A

Strength

21
Q

What does the accessory protein Gelosin do? How?

What kind of protein is it?

A

Capping and severing protein:

  • Severs filaments
  • Regulates actin assembly and disassembly
  • By binding to the + end of actin - preventing further growth
22
Q

What do the accessory proteins apha-actin and filamin do? How?

What kind of protein is it?

A

Crosslinking proteins:

  • Bind filaments together to give strength
23
Q

What are the 2 classes of G protein and how are they different?

A

1) Small GTPases
- Monomeric

2) Heterotrimeric G proteins
- Membrane bound complex

24
Q

What do small GTPases do?

A

Bind and hydrolyse GTP into GDP

25
Q

What size are small GTPases?

A

21kDa

26
Q

What occurs to GTPases after translation and why?

A

Post-translational lipid modifications

In order to target them to specific sites in the membrane

27
Q

What superfamily do GTPases belong to?

What are the members of the family sometimes called? What does this mean?

A

Ras superfamily

Family members sometimes called ras-type proteins (meaning small monomeric GTPase)

28
Q

How many different family members are there in the Ras family of GTPases?

A

36

29
Q

Why is the superfamily of small monomeric GTPases called Ras?

A

Ras family is the founding GTPase

30
Q

What are the proteins in the Ras branch important in?

A

Cell proliferation and cancer

31
Q

What is Rho?

A

A family of Ras-like GTPases

32
Q

What are Rho proteins involved in?

A

Cytoskeletal dynamics and migration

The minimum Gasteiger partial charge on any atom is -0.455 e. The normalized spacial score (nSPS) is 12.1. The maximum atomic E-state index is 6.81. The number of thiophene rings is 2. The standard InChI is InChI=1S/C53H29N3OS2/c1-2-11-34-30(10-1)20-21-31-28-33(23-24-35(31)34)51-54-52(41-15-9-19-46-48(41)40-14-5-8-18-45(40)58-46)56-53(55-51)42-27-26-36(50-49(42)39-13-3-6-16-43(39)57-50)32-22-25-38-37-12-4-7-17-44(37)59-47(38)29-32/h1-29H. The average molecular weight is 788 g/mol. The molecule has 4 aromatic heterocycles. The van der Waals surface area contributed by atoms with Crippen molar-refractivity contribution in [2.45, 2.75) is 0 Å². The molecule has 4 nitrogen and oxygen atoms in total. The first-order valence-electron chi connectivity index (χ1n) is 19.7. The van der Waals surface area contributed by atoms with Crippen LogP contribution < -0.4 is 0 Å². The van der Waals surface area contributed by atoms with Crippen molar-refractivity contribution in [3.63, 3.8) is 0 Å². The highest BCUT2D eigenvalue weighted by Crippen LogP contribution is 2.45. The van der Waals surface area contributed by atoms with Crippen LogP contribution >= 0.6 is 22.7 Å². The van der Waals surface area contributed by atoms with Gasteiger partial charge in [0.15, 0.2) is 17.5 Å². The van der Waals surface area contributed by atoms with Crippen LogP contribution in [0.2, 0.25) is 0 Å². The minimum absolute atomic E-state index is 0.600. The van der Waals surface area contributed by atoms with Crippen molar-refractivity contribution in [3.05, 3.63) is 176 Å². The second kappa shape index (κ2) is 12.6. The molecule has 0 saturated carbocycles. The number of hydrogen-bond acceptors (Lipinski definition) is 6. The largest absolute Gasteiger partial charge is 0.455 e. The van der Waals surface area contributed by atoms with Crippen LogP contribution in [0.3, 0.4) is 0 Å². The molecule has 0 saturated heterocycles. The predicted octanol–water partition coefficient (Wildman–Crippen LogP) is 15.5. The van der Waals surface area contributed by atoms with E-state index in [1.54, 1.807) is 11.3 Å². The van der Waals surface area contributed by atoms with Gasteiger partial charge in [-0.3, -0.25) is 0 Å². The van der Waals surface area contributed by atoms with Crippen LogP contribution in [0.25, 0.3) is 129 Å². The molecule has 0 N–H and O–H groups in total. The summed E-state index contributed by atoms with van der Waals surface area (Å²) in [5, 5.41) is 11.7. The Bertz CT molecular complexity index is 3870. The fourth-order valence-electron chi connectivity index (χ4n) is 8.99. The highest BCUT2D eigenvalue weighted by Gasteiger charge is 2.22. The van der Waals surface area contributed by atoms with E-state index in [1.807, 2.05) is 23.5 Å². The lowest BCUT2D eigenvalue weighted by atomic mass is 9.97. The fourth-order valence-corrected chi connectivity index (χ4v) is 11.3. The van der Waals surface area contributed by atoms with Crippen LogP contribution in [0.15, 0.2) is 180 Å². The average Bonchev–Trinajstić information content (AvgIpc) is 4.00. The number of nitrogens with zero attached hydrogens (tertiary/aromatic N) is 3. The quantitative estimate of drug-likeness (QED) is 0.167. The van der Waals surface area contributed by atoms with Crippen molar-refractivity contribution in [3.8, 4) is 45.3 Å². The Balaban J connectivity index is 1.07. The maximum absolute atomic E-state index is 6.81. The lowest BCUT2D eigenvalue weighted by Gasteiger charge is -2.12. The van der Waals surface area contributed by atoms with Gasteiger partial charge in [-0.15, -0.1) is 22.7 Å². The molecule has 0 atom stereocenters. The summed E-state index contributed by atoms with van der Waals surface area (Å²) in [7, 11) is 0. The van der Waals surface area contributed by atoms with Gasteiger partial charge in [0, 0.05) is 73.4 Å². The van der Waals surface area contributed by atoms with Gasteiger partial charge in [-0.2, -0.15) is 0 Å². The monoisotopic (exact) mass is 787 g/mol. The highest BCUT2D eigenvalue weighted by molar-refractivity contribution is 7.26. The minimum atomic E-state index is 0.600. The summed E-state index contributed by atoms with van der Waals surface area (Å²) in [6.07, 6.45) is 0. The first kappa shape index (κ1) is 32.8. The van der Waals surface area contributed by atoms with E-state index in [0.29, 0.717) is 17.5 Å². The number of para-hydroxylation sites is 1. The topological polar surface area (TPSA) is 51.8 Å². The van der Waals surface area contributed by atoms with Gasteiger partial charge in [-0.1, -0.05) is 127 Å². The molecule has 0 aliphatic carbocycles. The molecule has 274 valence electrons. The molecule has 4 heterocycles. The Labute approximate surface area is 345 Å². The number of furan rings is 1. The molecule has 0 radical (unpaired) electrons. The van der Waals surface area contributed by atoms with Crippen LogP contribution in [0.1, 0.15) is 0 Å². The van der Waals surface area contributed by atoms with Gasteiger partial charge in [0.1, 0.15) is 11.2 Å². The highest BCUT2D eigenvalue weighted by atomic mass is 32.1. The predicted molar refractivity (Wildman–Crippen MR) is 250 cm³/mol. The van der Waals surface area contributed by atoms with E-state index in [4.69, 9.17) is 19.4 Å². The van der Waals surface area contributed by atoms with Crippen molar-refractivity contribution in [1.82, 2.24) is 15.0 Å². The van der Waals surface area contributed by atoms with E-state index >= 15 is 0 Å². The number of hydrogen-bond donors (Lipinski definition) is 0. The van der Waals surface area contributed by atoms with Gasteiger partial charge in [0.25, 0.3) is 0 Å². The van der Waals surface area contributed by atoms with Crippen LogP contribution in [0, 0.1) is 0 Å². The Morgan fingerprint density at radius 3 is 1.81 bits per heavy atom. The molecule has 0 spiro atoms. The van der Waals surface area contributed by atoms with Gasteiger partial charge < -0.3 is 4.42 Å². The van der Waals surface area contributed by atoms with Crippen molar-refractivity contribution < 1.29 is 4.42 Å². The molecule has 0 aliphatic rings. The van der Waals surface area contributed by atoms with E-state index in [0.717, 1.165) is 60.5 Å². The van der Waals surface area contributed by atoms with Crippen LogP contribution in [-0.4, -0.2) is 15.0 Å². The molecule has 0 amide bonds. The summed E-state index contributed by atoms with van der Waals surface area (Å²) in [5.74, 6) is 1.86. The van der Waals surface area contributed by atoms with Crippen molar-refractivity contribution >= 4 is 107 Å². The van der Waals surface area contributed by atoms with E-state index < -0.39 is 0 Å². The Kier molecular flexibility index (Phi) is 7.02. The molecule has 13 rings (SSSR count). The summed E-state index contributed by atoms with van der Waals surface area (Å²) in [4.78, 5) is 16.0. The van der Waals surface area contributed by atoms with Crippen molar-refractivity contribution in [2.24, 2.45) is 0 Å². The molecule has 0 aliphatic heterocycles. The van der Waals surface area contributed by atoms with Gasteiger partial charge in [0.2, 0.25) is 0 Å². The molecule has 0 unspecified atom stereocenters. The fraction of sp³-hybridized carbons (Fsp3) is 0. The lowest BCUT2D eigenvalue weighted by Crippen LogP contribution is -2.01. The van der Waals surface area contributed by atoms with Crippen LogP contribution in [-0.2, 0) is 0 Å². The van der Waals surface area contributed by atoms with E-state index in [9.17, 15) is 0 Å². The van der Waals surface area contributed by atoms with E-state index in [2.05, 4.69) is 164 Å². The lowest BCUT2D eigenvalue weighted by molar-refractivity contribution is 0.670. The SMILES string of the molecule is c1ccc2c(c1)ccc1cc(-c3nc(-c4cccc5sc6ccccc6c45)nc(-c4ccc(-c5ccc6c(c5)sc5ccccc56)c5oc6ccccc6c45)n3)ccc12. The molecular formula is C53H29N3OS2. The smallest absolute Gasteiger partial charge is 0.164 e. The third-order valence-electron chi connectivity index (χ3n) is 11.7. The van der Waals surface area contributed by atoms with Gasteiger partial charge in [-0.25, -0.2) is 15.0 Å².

33
Q

What the 3 main branches within the Rho family?

A

1) Rac
2) Rho
3) Cdc42

34
Q

How is Rac activated?

A

By binding to GTP

35
Q

What are the downstream targets of Rac?

A

PAK/WAVE2

36
Q

What are GEFs?

What do they do?

A

Guanine nucleotide exchange factors:

  • Catalyse the exchange of GDP –> GTP, to regulate the activity of the GTPase
37
Q

When is the only time a GTPase can activate its downstream targets?

A

When bound to GTP

38
Q

What happens quickly after the GTPase is bound to GTP?

What is this mechanism?

A

GTP is broken down into GDP, causing the GTPase to go into an inactive state

Timed mechanism

39
Q

What are GAPs and what do they do?

A

GTPase activating protein:

  • Increase the enzymatic activity of a small GTPase by increasing the inactive form of the GTPase
  • Causes GTP –> GDP
40
Q

What do guanine nucleotide dissociation inhibitors do?

A

Binds to the GDP-bound form an prevents exchange, maintaining the small GTPase in an inactive state

41
Q

How do GTPases signal?

A

By activating downstream pathways when they are in the active state (bound to GTP)

42
Q

What function does the hydrolysis of GTP by a GTPase serve?

A

Timing function - to bring the enzyme back into its inactive state

43
Q

What does the binding of GTP to Rac1 cause?

What does this allow?

A

A structural change in the ‘switch region’

Allowing the GTPase to interact with their downstream targets

44
Q

What are the switch regions in a GTPase?

A

2 loops: switch 1 and switch 2, which bind either side of the nucleotide

45
Q

What are the principle Rho family GTPases and what do they do?

What do these features do?

A

RhoA
Rac1
Cdc42

Coordinate actin cytoskeletal organisation, which ultimately controls: